We were driving along the Icefields Parway from Jasper to Canmore, when we decided to make a stop at Icefield Interpretive Center and hike to the toe of Athabasca Glacier located at Canadian Rockies.
Athabasca Glacier is just one of the six glacier tongues of the Columbia Icefield, which is situated across the Icefield Centre. As you can see, from the Icefield Centre you can glimpse the grand view of Snow Dome and the Athabasca Glacier.
It is the most visited glacier in North America due to its easy accessibility along the Icefields Parkway. The Columbia Icefield was formed during the last Ice Age.
It’s relatively a short hike but there’s a part that is steep though the leading edge of the glacier is within easy walking distance. However, you should hike with caution and stay on the trail because there are hidden deep cracks on the ice sheet or glacier called crevasses that have led to deaths. To this date, there has never been a successful crevasse rescue recorded at the Athabasca Glacier. This is why the Icefield Interpretative Center is closed during the winter that is mid-October to mid-April.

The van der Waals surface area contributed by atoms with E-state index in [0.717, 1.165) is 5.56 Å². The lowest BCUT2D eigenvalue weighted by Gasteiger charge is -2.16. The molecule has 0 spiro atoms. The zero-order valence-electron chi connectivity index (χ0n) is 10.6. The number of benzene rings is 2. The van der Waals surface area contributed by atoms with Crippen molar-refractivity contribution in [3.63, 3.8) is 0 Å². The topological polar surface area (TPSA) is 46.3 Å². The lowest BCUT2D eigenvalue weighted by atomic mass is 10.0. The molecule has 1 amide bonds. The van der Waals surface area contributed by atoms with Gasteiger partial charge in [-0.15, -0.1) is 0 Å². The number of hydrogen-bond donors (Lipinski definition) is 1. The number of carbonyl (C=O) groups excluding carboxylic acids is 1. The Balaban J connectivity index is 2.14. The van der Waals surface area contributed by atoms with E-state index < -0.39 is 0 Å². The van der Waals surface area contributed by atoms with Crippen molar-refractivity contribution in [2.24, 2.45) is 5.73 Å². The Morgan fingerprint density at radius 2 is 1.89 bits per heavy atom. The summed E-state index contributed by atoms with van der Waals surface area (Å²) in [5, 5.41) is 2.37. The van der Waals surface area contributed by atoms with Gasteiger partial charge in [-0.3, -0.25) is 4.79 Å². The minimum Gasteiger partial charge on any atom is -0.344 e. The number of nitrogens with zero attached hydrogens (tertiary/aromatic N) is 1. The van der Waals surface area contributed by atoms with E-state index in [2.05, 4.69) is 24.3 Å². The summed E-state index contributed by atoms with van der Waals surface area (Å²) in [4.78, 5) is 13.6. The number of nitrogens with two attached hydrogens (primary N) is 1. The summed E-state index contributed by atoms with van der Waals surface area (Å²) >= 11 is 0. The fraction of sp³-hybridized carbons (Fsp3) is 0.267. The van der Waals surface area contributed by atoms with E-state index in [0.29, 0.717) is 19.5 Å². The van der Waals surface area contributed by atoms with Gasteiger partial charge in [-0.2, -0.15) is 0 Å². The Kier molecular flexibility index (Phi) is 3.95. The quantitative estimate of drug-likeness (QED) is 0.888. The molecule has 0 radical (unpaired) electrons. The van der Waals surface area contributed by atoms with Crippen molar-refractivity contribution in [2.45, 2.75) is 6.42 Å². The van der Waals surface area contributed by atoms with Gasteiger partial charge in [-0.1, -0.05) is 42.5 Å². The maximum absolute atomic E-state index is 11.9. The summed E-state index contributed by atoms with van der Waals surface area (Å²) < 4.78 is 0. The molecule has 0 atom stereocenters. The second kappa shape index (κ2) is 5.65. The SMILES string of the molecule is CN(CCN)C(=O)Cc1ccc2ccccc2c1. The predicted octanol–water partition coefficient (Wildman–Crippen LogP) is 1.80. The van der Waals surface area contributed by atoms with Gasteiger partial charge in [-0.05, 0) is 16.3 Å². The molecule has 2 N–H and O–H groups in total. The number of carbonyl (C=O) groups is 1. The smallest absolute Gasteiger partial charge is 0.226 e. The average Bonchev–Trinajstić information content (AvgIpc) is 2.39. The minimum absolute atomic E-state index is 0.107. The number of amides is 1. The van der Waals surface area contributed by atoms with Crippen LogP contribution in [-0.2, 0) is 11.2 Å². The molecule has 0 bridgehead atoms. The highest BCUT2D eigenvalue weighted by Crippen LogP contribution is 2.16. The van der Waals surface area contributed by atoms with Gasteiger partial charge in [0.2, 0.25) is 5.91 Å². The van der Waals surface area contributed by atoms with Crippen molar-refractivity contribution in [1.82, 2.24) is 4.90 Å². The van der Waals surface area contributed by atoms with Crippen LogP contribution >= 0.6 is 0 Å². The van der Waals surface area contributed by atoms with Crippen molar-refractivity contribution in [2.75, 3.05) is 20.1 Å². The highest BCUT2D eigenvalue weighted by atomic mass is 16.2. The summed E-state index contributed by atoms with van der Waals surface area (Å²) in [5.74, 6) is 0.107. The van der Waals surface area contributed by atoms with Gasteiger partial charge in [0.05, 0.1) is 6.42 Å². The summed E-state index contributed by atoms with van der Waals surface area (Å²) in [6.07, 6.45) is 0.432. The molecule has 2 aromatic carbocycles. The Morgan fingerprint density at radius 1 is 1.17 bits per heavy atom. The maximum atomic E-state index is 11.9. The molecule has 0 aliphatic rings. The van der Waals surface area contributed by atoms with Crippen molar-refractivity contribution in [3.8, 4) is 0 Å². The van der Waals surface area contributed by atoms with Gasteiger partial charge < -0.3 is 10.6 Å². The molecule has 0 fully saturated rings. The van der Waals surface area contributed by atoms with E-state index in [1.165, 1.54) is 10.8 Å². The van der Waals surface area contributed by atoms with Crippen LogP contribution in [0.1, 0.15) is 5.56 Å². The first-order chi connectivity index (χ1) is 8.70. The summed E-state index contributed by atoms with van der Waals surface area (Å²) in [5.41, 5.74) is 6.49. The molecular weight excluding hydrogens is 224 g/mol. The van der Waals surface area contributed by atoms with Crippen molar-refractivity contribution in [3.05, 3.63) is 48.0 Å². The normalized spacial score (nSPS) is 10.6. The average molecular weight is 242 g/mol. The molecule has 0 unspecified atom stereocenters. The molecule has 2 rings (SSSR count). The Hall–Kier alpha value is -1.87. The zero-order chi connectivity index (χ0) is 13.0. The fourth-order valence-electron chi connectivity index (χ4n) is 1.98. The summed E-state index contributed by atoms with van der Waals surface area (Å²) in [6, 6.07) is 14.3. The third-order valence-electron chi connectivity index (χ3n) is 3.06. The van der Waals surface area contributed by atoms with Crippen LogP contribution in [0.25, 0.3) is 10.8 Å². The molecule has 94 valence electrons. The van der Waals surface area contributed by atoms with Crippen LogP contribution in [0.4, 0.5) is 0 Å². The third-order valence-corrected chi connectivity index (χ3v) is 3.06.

The glacier is in continuous motion, creeping downward like a slow moving river; sometimes you can hear the sound from the toe of Athabasca Glacier. This movement is due to the warming of Earth.
The trail runs along the edge of the glacier before looping back to the rocky ridge.
Going back to the trailhead, you can see on your left Mt. Wilcox also Lake Sunwapta and on the right you can see the Icefield Interpretive Center.
Here's the last shot before going down to the trailhead where I found a frozen pond and a solitary rock with Mt. Wilcox on the background.